A new book by Nick Wreden, FusionBranding: How to Forge Your Brand for the Future challenges conventional wisdom by proposing that brand equity doesn’t really matter. Customer equity does.
First emerging in the early ’90s, the concept of brand equity was developed to measure intangible assets such as reputation. Wreden suggests that brand equity is inaccurate and outdated — and that customer equity, the lifetime value of a customer, is the metric to match.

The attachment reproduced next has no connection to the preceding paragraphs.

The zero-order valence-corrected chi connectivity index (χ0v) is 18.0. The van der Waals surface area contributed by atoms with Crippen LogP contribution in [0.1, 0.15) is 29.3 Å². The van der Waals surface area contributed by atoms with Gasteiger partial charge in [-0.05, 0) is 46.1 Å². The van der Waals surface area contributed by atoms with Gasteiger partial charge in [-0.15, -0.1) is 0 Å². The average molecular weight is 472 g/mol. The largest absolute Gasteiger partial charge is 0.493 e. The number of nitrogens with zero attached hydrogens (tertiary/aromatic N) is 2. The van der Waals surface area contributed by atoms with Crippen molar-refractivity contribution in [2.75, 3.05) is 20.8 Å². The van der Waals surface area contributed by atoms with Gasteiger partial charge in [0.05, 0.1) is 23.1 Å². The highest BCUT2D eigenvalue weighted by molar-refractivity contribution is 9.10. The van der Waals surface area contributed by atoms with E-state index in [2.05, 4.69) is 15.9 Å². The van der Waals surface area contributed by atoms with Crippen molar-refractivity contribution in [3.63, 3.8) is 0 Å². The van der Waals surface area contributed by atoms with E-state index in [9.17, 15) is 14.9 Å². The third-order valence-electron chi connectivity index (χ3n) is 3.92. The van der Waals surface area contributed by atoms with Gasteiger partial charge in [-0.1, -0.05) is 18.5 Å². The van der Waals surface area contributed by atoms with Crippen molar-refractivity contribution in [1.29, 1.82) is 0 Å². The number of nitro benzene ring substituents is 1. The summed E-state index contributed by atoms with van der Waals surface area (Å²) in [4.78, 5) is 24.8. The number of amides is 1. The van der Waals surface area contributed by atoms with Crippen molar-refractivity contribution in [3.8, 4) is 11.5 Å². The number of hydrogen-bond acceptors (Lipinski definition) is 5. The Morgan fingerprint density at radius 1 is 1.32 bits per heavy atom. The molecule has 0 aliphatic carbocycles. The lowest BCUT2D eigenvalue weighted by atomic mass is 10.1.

While that seems reasonable — companies need to make money — I wonder whether Wreden is shortchanging brand equity. But maybe it’s all shades of grey. Even if someone doesn’t ever buy a product or service, if she holds your organization in high esteem, that has value. The question is: Is that value greater or lesser than a customer who buys once — or rarely?